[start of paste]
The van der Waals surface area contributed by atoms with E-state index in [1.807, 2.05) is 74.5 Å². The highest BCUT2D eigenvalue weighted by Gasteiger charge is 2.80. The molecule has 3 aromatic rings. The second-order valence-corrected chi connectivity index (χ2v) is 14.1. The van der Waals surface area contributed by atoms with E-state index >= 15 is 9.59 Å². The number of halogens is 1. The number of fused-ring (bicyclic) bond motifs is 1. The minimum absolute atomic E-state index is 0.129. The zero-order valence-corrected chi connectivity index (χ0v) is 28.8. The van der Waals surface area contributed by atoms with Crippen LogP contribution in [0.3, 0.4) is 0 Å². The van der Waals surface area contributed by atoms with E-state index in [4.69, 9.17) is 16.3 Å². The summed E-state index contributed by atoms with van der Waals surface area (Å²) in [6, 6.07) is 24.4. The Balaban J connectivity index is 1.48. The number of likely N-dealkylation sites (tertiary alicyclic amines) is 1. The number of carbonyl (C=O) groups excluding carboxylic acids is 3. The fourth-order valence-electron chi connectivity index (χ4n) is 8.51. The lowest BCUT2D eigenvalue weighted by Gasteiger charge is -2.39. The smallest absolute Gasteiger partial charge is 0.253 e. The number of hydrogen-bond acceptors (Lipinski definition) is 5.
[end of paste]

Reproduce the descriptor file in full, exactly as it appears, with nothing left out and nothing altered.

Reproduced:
The van der Waals surface area contributed by atoms with E-state index in [1.807, 2.05) is 74.5 Å². The highest BCUT2D eigenvalue weighted by Gasteiger charge is 2.80. The molecule has 3 aromatic rings. The second-order valence-corrected chi connectivity index (χ2v) is 14.1. The van der Waals surface area contributed by atoms with E-state index >= 15 is 9.59 Å². The number of halogens is 1. The number of fused-ring (bicyclic) bond motifs is 1. The minimum absolute atomic E-state index is 0.129. The zero-order valence-corrected chi connectivity index (χ0v) is 28.8. The van der Waals surface area contributed by atoms with Crippen LogP contribution in [0.3, 0.4) is 0 Å². The van der Waals surface area contributed by atoms with E-state index in [4.69, 9.17) is 16.3 Å². The summed E-state index contributed by atoms with van der Waals surface area (Å²) in [6, 6.07) is 24.4. The Balaban J connectivity index is 1.48. The number of likely N-dealkylation sites (tertiary alicyclic amines) is 1. The number of carbonyl (C=O) groups excluding carboxylic acids is 3. The fourth-order valence-electron chi connectivity index (χ4n) is 8.51. The lowest BCUT2D eigenvalue weighted by Gasteiger charge is -2.39. The smallest absolute Gasteiger partial charge is 0.253 e. The number of hydrogen-bond acceptors (Lipinski definition) is 5.